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Predicting the solar future

Predicting the solar future

Predicting the solar future


From pv magazine Global 02/24

Now in its 14th edition, the ITRPV has become an influential report for the solar industry, documenting and forecasting supply chain trends from polysilicon to modules and solar bill-of-materials components.

The annual report is published by Verband Deutscher Maschinen- und Anlagenbau (VDMA), a German engineering association. It is based on responses to questionnaires sent to companies and individuals along the PV supply chain.

“The method has been the same since the first edition: Data collecting and analysis of median values and reporting highly relevant topics that are updated every single year by global steering committee members,” said Markus Fischer, vice president of R&D at South Korean module manufacturer Hanwha Qcells and chair of the ITRPV steering committee. “We aim to keep the reports simple, straightforward, yet targeting key factors having an impact on ingot and wafer, cell, module, and system level topics.”

Analysis of ITRPV predictions by scientists in Australia and the United Kingdom has highlighted the difficulty of solar industry forecasting.

“It’s long been known that there are things in the PV industry that either happen overnight or get delayed or even disappear,” said Matthew Wright, research associate at Oxford University. “The purpose of our paper was to actually provide evidence for that – to look back at the ITRPV predictions and see how things actually panned out.”

Wright worked on the analysis alongside researchers from Australia’s University of New South Wales, the University of Newcastle, and the Commonwealth Scientific and Industrial Research Organisation.

The analysis can be read in the paper “Historical market projections and the future of silicon solar cells,” published in academic journal “Joule.”

Rapid change

The solar industry’s switch from multi- to monocrystalline silicon is often cited as a fundamental shift that had not been widely foreseen. Multicrystalline silicon, produced using directional solidification, and consisting of a mix of crystals with different orientations, represented most of the market until 2018. At that point, concerns around degradation, new developments in cell and wafer processing, and other economic factors drove rapid adoption of monocrystalline silicon, which involves a seed crystal producing a single-orientation ingot.

The ITRPV was among industry watchers caught by surprise. The report’s 2018 edition predicted multicrystalline would represent around 45% of the market in 2022. It actually accounted for less than 3% by that point.

“Before 2018, there was a lot of multicrystalline and there was talk that the next big thing would be cast mono (an improved version of the multicrystalline manufacturing process),” said Wright. “But what the industry actually did is completely different, it just went straight to full mono.”

The ITRPV forecasts study also noted that, around 2018, manufacturers began to switch from aluminum back-surface field (Al-BSF) solar cells to a passivated emitter rear cell (PERC) design promising higher efficiency. By 2020, PERC represented more than 80% of the solar market, in another change the ITRPV was slow to observe.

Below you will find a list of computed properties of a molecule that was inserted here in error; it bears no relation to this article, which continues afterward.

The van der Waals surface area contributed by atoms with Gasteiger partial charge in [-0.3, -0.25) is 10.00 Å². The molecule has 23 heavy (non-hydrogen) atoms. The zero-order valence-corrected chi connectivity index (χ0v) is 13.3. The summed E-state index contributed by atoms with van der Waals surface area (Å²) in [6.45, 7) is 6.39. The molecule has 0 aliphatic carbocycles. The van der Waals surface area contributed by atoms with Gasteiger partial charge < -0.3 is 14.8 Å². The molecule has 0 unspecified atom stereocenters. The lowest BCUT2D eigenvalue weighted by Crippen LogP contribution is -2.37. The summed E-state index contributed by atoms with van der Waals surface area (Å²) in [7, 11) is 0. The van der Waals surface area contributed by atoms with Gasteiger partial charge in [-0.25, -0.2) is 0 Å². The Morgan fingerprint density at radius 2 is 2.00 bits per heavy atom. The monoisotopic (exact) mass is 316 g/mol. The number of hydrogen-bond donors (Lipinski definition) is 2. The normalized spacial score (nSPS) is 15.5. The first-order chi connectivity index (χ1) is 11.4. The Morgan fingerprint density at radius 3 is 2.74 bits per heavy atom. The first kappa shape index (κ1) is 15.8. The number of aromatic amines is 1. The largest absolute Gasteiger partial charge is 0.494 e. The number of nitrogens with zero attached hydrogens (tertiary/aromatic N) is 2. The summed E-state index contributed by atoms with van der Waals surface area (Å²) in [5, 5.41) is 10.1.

“If you look at PERC, [ITRPV] projections from 2013 or 2014 suggest that by 2020 it’s only 40% market share, and another 40% still for Al-BSF which today seems crazy,” said Wright. “It’s a very clear illustration of a change in technology that moved much, much faster than what projections were suggesting.”

Other technological developments have moved more slowly than forecast. Heterojunction (HJT) has been known for many years as a potentially reliable, high efficiency cell technology. In 2015, the ITRPV forecast a 15% share for HJT cells by 2023. In reality it remained below 5% – though many still expect rapid growth by 2030. Tandem cells had been expected to reach as much as 6% market share by now but are yet to see any significant adoption.

Behind the trends

The study’s authors said they consider the ITRPV report valuable. They aim to highlight difficulties in long-term forecasting, with various causes. Some approaches, such as gallium doping of solar cells, have been held back by intellectual property restrictions, while others – HJT, for example – have been slowed by high production costs and raw material scarcity.

“For each case, we tried to give a reason and to point out that the reasons are varied and difficult to predict,” explained Wright.

Fischer noted that the VDMA has analyzed the accuracy of its predictions and has concluded that some trends are difficult to anticipate, particularly over the long term. The ITRPV is much more accurate on a two-year time frame, he said.

“Projections of the near future are much easier than looking 10 years ahead, much like the weather forecast for tomorrow is more accurate than one for two weeks from now,” he added.

Fischer noted the move from PERC to negatively doped “n-type” tunnel oxide passivated contact cells, and efforts to reduce silver content appear to be progressing faster than predictions made by the ITRPV in 2022 and 2023.

The ITRPV will continue its “crowd-sourced” intelligence gathering with the authors of the report into its forecasting noting that “business-as-usual projections must be assessed with caution.”

“The early ITRPV reports provided me with guidance throughout my years as a scientific researcher,” said Fischer.

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